Advertiser Liability for “Contributory” Trespass to Chattels Redux–Burgess v. American Express

By Eric Goldman

Burgess v. American Express Co., 2007 NCBC 15 (N.C. Superior Ct. May 21, 2007)

David Fish points to an interesting new ruling on the subject of advertiser liability for pop-up advertising (I’m inferring that the pop-ups were delivered via adware, although the opinion doesn’t use that term). As part of a procedural request by a defendant/advertiser, the court says:

Burgess’s claim is premised on the appearance of unauthorized “pop-up” messages on his computer displaying the Defendants’ advertisements. Burgess alleges specifically that Target (and other Defendants), through the services of a third-party intermediary, delivered unauthorized “pop-up” advertisements to his computer and thereby caused damage to the same….Construing these allegations in the light most favorable to Burgess, he has at least alleged a claim for trespass to chattels under North Carolina common law. [cite to Sotelo] …The Court is also satisfied that Burgess has alleged actual harm; although, I note that actual damage is not required to pursue a claim for trespass to chattels in North Carolina, at least where the claim is based on unlawful interference.

While the plaintiff has a lot more work to do before winning this case, this ruling is still interesting because it reinforces the potential that advertisers can be directly/contributorily liable for a trespass to chattels based on how their advertising is delivered. Not only is this a stupid result legally, but I remain shocked that these opinions fail to discuss Intel v. Hamidi or the more recent Mummagraphics case, both of which should make pop-up ad-based claims for trespass to chattels tenuous at best. I hope the defense lawyers can convince the judge to look at broader precedent than just the Sotelo case.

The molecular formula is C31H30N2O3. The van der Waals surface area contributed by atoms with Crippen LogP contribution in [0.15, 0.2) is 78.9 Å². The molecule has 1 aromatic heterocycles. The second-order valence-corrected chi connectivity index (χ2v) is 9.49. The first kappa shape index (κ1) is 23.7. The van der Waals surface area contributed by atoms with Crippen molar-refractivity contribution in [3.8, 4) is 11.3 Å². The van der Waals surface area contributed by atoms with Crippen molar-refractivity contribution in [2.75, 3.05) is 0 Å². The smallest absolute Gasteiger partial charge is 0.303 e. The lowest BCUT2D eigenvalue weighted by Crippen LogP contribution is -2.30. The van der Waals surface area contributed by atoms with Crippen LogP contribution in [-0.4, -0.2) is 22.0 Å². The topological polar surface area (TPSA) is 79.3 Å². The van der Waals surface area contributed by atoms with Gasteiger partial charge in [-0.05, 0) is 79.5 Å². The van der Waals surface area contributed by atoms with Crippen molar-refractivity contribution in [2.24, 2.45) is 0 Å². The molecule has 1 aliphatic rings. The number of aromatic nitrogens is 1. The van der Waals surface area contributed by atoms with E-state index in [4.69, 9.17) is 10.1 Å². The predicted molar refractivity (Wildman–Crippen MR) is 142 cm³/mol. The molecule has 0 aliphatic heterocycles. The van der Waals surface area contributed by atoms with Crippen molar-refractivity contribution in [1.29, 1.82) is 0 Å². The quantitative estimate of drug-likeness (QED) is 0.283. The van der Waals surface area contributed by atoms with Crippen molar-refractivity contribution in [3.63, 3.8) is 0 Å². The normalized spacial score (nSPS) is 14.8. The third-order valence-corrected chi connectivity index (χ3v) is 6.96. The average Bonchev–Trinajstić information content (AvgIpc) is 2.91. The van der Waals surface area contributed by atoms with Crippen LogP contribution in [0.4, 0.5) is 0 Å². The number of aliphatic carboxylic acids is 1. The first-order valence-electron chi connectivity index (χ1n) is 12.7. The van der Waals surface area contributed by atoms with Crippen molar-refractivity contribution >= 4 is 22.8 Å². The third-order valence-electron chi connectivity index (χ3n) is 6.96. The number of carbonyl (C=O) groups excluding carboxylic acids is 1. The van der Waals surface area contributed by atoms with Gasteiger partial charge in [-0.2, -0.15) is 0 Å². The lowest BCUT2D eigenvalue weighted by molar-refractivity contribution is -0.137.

Some previous posts on advertiser liability for adware/trespass to chattels:

* Utah Bans Keyword Advertising (April 2007)

* Advertisers Settle NY Anti-Adware Action (January 2007)

* WSJ Debate on Advertiser Liability for Adware (April 2006)

* The FTC, Adware Advertising and Badges of Shame (December 2005)

* Adware Witchhunt Gone Awry (October 2005)

* Downloading Software onto Home Computer May Be Trespass to Chattels–Sotelo v. DirectRevenue (Sept. 2005)

* Are Adware Advertisers Responsible for Adware? (August 2005) [points to my CNET editorial on this topic]

* AP Story on Advertiser Responsibility for Adware (June 2005)

* Edelman on “Intermediaries’ Role in the Spyware Mess” (May 2005)

* LA Times on Adware Advertisers–Including 1800 Contacts? (May 2005)

* Utah Amends Spyware Control Act (March 2005)